TL;DR (2-minute read)
- The Biden Administration is pledging to participate in the World Health Organization’s COVAX program by donating 500 million Pfizer vaccinations to foreign countries.
- This will cost $9.75 billion in taxpayer funding to accomplish as the Pfizer vaccination is priced most expensive at $19.50 per dose.
- It would be in the better interests of the United States to offer vaccinations in exchange for goods or spend less on the program and more on domestic affairs.
Many are aware of the new announcement by the Biden administration that 500 million Pfizer COVID-19 vaccinations are being purchased and distributed. 200 million of which are being donated to foreign countries this year, with the other 300 million ending up in the same hands in 2022. The World Health Organization is planning on offering 2 billion doses globally by the end of 2021 through their COVAX humanitarian program. Since the U.S. joined the World Health Organization under the Biden administration, Biden is hoping to set a precedent for other countries to follow and invest in the program. The problem lies though in the price of these vaccinations for the federal government: how much are taxpayers obligated to pay to essentially be provided nothing in return?
Here’s why America should not buy vaccines for other countries:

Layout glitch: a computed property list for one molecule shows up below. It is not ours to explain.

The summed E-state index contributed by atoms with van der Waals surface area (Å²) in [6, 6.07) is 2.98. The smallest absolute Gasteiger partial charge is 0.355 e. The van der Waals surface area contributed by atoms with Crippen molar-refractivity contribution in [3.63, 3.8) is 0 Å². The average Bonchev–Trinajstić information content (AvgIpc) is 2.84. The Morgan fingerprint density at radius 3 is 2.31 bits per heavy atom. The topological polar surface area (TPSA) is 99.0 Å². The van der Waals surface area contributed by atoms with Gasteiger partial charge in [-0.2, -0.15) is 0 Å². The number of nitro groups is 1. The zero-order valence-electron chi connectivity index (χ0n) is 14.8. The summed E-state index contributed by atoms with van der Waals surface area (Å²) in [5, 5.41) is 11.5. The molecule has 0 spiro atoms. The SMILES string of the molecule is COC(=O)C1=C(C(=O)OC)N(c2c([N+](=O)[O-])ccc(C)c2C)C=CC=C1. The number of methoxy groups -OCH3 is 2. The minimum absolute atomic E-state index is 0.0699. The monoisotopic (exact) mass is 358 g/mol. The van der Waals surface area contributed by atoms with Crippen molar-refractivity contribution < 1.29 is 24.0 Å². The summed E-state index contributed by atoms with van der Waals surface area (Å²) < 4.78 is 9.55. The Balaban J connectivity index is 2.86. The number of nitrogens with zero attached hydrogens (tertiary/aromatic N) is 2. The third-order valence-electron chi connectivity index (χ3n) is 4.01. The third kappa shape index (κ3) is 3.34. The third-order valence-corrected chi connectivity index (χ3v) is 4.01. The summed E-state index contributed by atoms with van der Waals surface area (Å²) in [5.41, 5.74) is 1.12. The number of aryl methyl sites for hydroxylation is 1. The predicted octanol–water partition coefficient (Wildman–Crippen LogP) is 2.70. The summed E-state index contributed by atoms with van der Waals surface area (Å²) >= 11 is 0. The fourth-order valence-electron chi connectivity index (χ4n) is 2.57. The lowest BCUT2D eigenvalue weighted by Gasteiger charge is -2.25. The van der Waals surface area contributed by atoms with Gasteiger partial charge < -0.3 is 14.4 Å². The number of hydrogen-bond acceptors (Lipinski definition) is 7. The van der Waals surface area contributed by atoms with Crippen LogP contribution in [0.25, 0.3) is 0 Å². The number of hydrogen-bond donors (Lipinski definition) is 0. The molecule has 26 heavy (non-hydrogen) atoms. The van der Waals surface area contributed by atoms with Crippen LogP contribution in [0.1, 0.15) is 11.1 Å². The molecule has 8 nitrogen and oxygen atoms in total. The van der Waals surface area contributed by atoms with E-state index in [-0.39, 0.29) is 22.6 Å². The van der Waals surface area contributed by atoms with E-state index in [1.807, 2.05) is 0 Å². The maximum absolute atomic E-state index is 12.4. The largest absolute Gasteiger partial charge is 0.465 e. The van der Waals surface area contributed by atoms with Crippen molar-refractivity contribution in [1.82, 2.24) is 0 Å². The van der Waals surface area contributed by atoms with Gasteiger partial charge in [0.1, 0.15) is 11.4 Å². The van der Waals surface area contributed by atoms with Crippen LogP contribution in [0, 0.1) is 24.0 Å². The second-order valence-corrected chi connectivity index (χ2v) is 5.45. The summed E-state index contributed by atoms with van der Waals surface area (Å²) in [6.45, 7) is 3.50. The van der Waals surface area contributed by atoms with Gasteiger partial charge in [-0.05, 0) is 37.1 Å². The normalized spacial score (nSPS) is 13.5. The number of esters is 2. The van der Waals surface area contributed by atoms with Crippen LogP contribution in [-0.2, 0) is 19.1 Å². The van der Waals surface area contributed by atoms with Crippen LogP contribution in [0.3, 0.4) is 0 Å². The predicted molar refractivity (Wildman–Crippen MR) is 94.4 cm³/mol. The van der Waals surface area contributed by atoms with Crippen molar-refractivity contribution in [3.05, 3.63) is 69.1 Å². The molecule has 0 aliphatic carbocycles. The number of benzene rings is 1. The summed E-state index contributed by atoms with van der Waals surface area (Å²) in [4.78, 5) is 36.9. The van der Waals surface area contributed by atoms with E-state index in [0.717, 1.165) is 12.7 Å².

1: The High Price of Pfizer Vaccines for Taxpayers
Each producer of the Coronavirus vaccination has in some way released their pricing for federal government purchase and the costs per dose are as follows:
- Pfizer / BioNTech – $19.50
- Novavax – $16
- Moderna – $15
- Johnson & Johnson – $10
- AstraZeneca – $4
At a whopping $19.50 per dose, the cost overall to American taxpayers would be $9,750,000,000. To put 9 billion dollars into perspective, our annual budget for something like education is 74 billion dollars, and our annual budget for operating the government is 90 billion dollars.
2: There are Cheaper Alternatives to Help
It’s odd that the U.S. government would opt to purchase something so expensive, especially considering there are significantly cheaper alternatives like the AstraZeneca vaccination. It offers doses at no profit to themselves to provide the cheapest price greatest availability to lower-income nations. Even so, billions of taxpayer dollars that could be going to things that benefit us through healthcare or education funding, are simply being sent with no intention of getting anything in return. At the very least, America should buy the AstroZeneca vaccine to cut costs and waste less of taxpayers’ money at the same number of doses.
It is of better interest to capitalize on our trade relations if we’re going to make such a significant purchase. Offering vaccinations at a cheaper price or in return for goods from foreign countries would be much more beneficial as both parties involved will receive some kind of benefit. Tax dollars in my opinion wouldn’t be wasted, rather exchanged for a good cause. It’s the government’s responsibility to do what is in the best interest of the people, but was this really the best thing we could have done with over 9 billion taxpayer funds?